6 July 2022

'Short-changed' Canberra deserves a bigger piece of federal money pie, more representation: Barr

| Lottie Twyford
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Chief Minister Andrew Barr

Chief Minister Andrew Barr is calling for greater federal representation for the ACT alongside a greater slice of the federal funding pie. Photo: Michelle Kroll.

The latest census showed Canberra is growing. In fact, it’s growing at a quicker rate than the rest of the country.

Around 454,000 people now call the capital home, marking a major jump on the most recent estimated residential population of 432,000 from the Australian Bureau of Statistics (ABS) in June last year.

The ACT now accounts for 1.76 per cent of the country’s population compared to the 1.68 per cent it previously made up.

And according to Chief Minister Andrew Barr, that growth has put pressure on the Territory’s services like schools and hospitals and means the ACT has been “short-changed” in recent years when receiving Commonwealth funding.

Mr Barr’s also renewed calls for a conversation about how many senators the ACT should have but noted this was not a priority.

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The Chief Minister described the new figures as a “major shift”, highlighting the ongoing problem of accurately measuring the size of the Territory’s population between each census.

He said he’d be taking the matter up with both the ABS and the new Federal Government.

He added that not knowing the true size of the ACT’s population has been costing Canberrans hundreds of millions of dollars in GST revenue and federal funding agreements struck on the basis of population over the last few years.

Mr Barr said while the new dataset would serve to rectify these issues, it was important to make sure it didn’t happen again given it wasn’t the first time this had occurred.

Based on the number of school enrolments, pressure on the housing market and presentations to hospitals, among other indicators, authorities had assumed the Territory’s population had exceeded the ABS’s estimated count.

“We’d previously been working on the assumption that our population had been undercounted by around 10,000. This time it was 20,000 – that’s a big margin of error,” he said.

Mr Barr acknowledged sustained population growth would continue to put pressure on services like health and education but said additional federal funding would assist this.

He said it would also decrease the size of the ACT’s budget deficit and allow planning to get underway for the next decade with more accuracy.

Andrew Leigh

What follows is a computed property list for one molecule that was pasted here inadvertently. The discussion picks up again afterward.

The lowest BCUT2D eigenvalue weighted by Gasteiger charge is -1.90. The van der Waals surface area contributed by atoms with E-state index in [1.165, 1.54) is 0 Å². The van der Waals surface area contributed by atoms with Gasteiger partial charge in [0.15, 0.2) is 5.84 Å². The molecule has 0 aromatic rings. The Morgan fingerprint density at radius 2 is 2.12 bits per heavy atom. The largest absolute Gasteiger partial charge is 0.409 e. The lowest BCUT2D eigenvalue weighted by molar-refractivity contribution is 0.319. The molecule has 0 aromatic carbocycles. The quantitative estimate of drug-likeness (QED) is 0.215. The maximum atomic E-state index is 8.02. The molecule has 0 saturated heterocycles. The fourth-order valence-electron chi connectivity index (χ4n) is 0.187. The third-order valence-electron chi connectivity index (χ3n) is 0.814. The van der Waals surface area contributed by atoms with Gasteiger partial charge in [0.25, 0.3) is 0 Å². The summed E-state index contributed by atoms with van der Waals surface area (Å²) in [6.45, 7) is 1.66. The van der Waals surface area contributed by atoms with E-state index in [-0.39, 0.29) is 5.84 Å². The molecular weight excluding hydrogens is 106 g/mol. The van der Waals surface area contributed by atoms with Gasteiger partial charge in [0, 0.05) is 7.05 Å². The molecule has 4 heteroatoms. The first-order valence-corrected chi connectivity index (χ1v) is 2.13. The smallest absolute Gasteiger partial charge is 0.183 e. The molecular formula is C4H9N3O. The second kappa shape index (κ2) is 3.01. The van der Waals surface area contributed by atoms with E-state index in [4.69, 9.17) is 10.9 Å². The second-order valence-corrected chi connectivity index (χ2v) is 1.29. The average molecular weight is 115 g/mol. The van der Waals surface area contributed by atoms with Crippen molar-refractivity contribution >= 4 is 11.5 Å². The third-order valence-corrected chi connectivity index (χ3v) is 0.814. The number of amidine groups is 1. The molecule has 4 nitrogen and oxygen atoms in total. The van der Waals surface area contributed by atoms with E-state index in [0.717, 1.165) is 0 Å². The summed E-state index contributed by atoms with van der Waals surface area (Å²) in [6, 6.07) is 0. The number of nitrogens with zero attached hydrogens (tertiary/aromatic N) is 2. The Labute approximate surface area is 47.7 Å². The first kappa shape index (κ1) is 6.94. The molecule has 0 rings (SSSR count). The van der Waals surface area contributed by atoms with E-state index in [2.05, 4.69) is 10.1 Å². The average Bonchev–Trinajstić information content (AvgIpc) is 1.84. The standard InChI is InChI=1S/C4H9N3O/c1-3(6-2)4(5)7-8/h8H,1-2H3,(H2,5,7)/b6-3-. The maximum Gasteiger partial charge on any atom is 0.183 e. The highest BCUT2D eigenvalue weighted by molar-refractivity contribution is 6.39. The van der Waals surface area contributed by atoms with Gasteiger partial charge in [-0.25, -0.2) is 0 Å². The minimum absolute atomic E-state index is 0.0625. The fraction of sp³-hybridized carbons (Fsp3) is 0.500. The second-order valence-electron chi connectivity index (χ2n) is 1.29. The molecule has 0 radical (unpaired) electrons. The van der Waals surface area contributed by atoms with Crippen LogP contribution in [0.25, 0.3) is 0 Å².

Assistant Minister for Competition, Charities and Treasury Andrew Leigh agreed the Territory’s population needs to be accurately understood between each census count. Photo: Region.

Assistant Minister for Competition, Charities and Treasury Andrew Leigh, who has responsibility for the ABS and is also the Member for Fenner, agreed that it was important to know how many people lived in the ACT to ensure adequate resources.

Mr Leigh described the change in population from last year’s estimates as a “real shock”.

Mr Barr and Mr Leigh said it was likely the population estimates for the ACT are struggling to account for interstate migration as the data on births, deaths and overseas migration is “generally robust.”

“It seems to be missing people in their 20s and 30s … and as Mr Barr has pointed out, that has big revenue implications for the ACT,” Mr Leigh said.

“We don’t check people at the borders – which is a good thing – but it does make it harder to understand how many people are moving in from interstate.”

It wasn’t, however, Mr Leigh’s view that the ACT would receive backdated payments for miscalculated funding arrangements, noting that had never been standard practice.

Instead, he said he would work closely with the ABS to get a better handle on how the Territory’s population is being calculated.

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HiddenDragon8:04 pm 07 Jul 22

The ACT may have 1.76% of the nation’s population, but it has 2.63% of the nation’s senators, so with the benefit of rounding up, it is slightly over-represented in the Senate.

A more accurate share of federal funding would, though, certainly be handy when we have a genius local government which only nine months ago was telling us that “there has never been a better time to borrow given the historically low interest rates” and which borrowed and spent accordingly –


There is normally a danger in taking the Census population of a particular state or territory as gospel, as the requirement is that an individual is counted in a location if that is where they will be on Census night.

I guess on Census night last year (10-August), because of lockdown and other COVID restrictions, the resident data for states and territories will possibly be more accurate than in the past.

So, I guess if the population base is more accurate than population projections should also be more accurate (I assuming the projections are based on sound assuptions and algorithms).

A lot of “possibly”, “should” and “assuming” there … which means the ‘crystal ball’ will be needed again.

They do ask where the specific people usually live in the census.

But I do think that you’re right, the lockdowns would have made the data more accurate overall because less people would be travelling/away. Although on the flip side, the lower travel amounts are also not a normal situation.

Whilst Barr is right that the projections have cost us overall funding in recent years, we also benefited from it previously when growth projections were higher than what actually occurred.

Just means that the projections and funding mechanisms should be improved to increase accuracy and fairness over time.

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